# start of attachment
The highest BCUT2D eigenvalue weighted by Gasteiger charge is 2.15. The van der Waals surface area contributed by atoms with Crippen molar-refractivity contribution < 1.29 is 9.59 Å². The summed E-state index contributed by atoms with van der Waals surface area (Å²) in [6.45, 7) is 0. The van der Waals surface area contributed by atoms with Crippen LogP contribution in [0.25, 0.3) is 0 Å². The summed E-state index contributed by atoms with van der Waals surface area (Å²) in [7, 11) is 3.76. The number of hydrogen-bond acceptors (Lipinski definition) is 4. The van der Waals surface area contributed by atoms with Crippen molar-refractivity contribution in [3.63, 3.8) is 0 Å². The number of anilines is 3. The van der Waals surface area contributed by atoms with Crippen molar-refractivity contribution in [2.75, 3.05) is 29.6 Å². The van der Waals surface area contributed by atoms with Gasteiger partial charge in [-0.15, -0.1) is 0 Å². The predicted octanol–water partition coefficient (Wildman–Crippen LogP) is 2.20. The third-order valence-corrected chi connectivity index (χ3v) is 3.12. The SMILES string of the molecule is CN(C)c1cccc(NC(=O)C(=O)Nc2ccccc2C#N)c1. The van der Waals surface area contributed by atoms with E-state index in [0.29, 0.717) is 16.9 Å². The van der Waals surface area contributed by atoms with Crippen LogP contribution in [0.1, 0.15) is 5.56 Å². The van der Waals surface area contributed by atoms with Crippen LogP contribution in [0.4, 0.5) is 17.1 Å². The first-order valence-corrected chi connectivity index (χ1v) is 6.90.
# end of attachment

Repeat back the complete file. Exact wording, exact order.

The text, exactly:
The highest BCUT2D eigenvalue weighted by Gasteiger charge is 2.15. The van der Waals surface area contributed by atoms with Crippen molar-refractivity contribution < 1.29 is 9.59 Å². The summed E-state index contributed by atoms with van der Waals surface area (Å²) in [6.45, 7) is 0. The van der Waals surface area contributed by atoms with Crippen LogP contribution in [0.25, 0.3) is 0 Å². The summed E-state index contributed by atoms with van der Waals surface area (Å²) in [7, 11) is 3.76. The number of hydrogen-bond acceptors (Lipinski definition) is 4. The van der Waals surface area contributed by atoms with Crippen molar-refractivity contribution in [3.63, 3.8) is 0 Å². The number of anilines is 3. The van der Waals surface area contributed by atoms with Crippen molar-refractivity contribution in [2.75, 3.05) is 29.6 Å². The van der Waals surface area contributed by atoms with Gasteiger partial charge in [-0.15, -0.1) is 0 Å². The predicted octanol–water partition coefficient (Wildman–Crippen LogP) is 2.20. The third-order valence-corrected chi connectivity index (χ3v) is 3.12. The SMILES string of the molecule is CN(C)c1cccc(NC(=O)C(=O)Nc2ccccc2C#N)c1. The van der Waals surface area contributed by atoms with E-state index in [0.29, 0.717) is 16.9 Å². The van der Waals surface area contributed by atoms with Crippen LogP contribution in [0.1, 0.15) is 5.56 Å². The van der Waals surface area contributed by atoms with Crippen LogP contribution in [0.4, 0.5) is 17.1 Å². The first-order valence-corrected chi connectivity index (χ1v) is 6.90.